- Clarification: A necessary action by the Receiver to ensure the transition information is clear and if concerns are present enables the Receiver to pose questions to the Sender, in order to proceed with appropriate patient- centered care (Tahan, 2009).
To help address intended results and measures of success, consider using the Before Action Review and After Action Review concepts. The Before and After Action Review was originally adapted from the work of the US ARMY and modified by Society for Organizational Learning.
The Before Action Review addresses the following questions:
- What is our intended result?
- What are our success measures?
- What challenges will we face? (Predictions)
- What did we learn from last time (if applicable)?
- What do we think will make us successful this time? (Hypotheses and Experiments)
The After Action Review addresses the following questions:
- What was our intended result?
- What were our actual results?
- What caused our results?
- What is our next opportunity?
- What should we take forward next time? (Sustains/Improves/Insights/Experiments)
There are multiple ways to communicate with your community. Initially, it may be helpful to organize a community-wide event to broadly promote your upcoming project or work in transitions of care. This will serve as a forum for gaining attention, support, engagement, and commitment to action. Attendees may be meeting one another for the first time – so consider adding enough time for networking to begin building those community-based partnerships.
- Community Meeting Template: GA
This one-page community meeting template includes topics relevant to facilitate a cross-setting meeting.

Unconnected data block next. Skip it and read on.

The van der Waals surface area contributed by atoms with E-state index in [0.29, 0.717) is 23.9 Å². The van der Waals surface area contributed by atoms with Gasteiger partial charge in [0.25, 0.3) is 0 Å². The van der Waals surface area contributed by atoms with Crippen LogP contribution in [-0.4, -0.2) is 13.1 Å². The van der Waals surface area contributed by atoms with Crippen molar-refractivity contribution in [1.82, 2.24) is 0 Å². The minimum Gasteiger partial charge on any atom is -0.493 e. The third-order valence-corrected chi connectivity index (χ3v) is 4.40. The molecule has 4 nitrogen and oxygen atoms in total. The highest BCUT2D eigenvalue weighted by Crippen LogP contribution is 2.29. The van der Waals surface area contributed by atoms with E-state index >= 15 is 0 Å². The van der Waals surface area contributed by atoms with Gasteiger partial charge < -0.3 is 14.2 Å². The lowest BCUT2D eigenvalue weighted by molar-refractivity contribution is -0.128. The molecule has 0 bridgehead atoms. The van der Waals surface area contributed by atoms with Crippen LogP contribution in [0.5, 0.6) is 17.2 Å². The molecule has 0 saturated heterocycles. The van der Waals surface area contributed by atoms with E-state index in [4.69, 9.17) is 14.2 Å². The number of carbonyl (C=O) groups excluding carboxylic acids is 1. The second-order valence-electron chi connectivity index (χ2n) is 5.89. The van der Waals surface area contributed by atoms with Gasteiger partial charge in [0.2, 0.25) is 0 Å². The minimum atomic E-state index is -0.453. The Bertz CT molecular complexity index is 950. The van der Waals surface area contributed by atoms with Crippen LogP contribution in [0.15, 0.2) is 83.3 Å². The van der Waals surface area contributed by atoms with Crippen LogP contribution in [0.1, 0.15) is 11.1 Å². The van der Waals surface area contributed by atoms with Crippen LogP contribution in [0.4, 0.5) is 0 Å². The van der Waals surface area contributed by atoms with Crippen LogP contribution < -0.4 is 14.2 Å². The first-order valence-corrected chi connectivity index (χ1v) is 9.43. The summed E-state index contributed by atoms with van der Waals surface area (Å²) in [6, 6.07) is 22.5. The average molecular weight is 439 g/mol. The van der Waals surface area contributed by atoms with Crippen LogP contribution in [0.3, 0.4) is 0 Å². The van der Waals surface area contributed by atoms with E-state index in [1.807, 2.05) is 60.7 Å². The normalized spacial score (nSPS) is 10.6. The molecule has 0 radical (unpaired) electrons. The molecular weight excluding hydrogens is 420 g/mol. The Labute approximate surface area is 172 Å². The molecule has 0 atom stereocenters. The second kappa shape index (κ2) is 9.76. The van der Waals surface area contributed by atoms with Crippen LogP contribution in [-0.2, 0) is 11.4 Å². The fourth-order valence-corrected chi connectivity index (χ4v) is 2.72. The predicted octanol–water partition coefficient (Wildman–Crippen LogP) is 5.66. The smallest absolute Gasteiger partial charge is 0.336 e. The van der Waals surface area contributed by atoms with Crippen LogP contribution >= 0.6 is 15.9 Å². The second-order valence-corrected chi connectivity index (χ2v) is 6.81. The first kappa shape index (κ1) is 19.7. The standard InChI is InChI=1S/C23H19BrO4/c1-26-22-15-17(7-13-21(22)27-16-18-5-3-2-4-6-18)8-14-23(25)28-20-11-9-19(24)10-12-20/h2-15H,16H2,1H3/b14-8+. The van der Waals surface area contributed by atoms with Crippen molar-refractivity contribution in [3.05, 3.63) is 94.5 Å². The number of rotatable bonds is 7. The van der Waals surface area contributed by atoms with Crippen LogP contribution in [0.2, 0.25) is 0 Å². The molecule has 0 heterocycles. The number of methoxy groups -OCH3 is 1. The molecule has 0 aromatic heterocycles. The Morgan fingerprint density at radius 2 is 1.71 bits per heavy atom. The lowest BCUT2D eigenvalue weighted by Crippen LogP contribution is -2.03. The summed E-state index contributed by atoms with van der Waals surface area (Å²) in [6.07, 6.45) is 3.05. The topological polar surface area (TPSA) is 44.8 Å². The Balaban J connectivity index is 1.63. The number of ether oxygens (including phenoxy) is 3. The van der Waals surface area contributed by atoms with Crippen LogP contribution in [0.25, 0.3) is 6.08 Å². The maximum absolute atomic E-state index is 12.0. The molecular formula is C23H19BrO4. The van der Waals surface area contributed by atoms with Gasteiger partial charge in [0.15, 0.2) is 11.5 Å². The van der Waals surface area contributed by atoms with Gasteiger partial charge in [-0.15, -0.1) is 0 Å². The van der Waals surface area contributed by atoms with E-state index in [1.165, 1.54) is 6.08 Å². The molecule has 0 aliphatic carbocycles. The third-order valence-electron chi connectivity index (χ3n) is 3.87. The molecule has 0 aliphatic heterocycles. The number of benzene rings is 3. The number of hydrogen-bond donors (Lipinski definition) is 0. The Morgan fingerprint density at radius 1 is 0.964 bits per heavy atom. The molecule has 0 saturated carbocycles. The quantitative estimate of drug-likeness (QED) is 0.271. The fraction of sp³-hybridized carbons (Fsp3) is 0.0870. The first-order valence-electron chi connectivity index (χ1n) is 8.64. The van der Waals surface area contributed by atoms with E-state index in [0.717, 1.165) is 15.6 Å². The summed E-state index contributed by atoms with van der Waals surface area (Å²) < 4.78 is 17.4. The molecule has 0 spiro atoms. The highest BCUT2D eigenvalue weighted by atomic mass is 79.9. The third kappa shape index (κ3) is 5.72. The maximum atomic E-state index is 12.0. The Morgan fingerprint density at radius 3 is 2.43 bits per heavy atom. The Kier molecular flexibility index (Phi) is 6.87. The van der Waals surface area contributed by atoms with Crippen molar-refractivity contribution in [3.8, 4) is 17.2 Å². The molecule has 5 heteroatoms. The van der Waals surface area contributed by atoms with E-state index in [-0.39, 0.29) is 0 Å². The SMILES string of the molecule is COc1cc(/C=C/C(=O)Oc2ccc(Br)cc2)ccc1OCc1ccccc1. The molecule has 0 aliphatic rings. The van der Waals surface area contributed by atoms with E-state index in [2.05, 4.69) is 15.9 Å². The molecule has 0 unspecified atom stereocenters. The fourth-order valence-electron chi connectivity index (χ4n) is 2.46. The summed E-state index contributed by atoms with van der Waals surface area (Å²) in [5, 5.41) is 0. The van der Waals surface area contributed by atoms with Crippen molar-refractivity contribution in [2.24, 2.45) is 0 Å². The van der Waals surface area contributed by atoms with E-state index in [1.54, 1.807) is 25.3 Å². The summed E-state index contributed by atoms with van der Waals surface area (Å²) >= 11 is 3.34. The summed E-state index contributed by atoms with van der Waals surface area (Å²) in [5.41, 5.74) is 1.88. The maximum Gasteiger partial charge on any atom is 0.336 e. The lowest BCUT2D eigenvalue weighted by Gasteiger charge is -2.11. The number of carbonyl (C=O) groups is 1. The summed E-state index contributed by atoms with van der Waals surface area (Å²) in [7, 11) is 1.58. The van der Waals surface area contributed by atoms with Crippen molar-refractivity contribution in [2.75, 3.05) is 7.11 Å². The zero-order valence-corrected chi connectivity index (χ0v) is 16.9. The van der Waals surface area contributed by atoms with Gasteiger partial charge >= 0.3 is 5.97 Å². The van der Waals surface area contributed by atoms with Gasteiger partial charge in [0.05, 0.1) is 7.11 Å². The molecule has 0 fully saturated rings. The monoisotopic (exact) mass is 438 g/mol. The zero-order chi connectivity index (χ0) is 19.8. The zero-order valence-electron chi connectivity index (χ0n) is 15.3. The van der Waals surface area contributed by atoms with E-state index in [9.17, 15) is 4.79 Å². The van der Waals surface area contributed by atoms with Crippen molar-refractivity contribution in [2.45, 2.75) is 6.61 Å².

- Cross-Setting Meeting Assessment: GA
This one-page assessment collects feedback to improve cross setting meetings.
- Cross-Setting Meeting Minutes: GA
This one page document provides a template for recording meeting minutes and action items.
- Next Steps across Settings – Talking Points for Networking: GA
This one page document lists seven talking points to encourage networking among providers across settings.
If a community-wide meeting is not possible, consider hosting a webinar or teleconference in order to bring potential partners together to get consistent information out into the community. This may be helpful as a follow-up to the community meeting for participants who were unable to attend.
Several QIOs and community coalitions have identified “engaging physicians” as a challenging area in their efforts to mobilize key stakeholders to support community-based efforts to improve care transitions and reduce avoidable rehospitalizations. Physicians can be critically important allies in efforts to lead, facilitate, and participate in a range of activities and practice changes that will improve transitions in care and reduce rehospitalizations.
The ICPC NCC staff along with our physician consultants recently completed the “Engaging Physicians in Improving Care Transitions and Reducing Readmissions—A Practical Guide for QIOs”. The physician insight included in the guide will give you varied approaches when engaging physicians; this document is intended as a guide and not as a set of recommendations by the NCC.
- Engaging Physicians in Improving Care Transitions and Reducing Readmissions: A Practical Guide for QIOs: NCC
This guide provides QIOs with some practical strategies to engage physicians.
Additionally, letters of invitation for participation have been helpful, especially for provider and stakeholder leadership (e.g., CEOs, COOs, etc.). This letter may invite various providers to attend, and also serves as an information base for executive buy-in.
- Letter of Invitation (Physicians): NY
This one-page physician invitation gives pertinent details concerning the physician role in the care transitions project.
- Physician Outreach Letter: RI
Here is another one-page example of a physician invitation letter.
Once you have convened your community, it is important to identify a structure that will aid in moving your work forward. Your coalition should identify distinct and specific goals for your work. Consider developing a vision or mission statement, objectives, core values, policy and procedure manuals, or by-laws. All members of your community should be involved in this process. Ongoing meetings and phone calls may be necessary for continued engagement.
Action Team Agenda: CO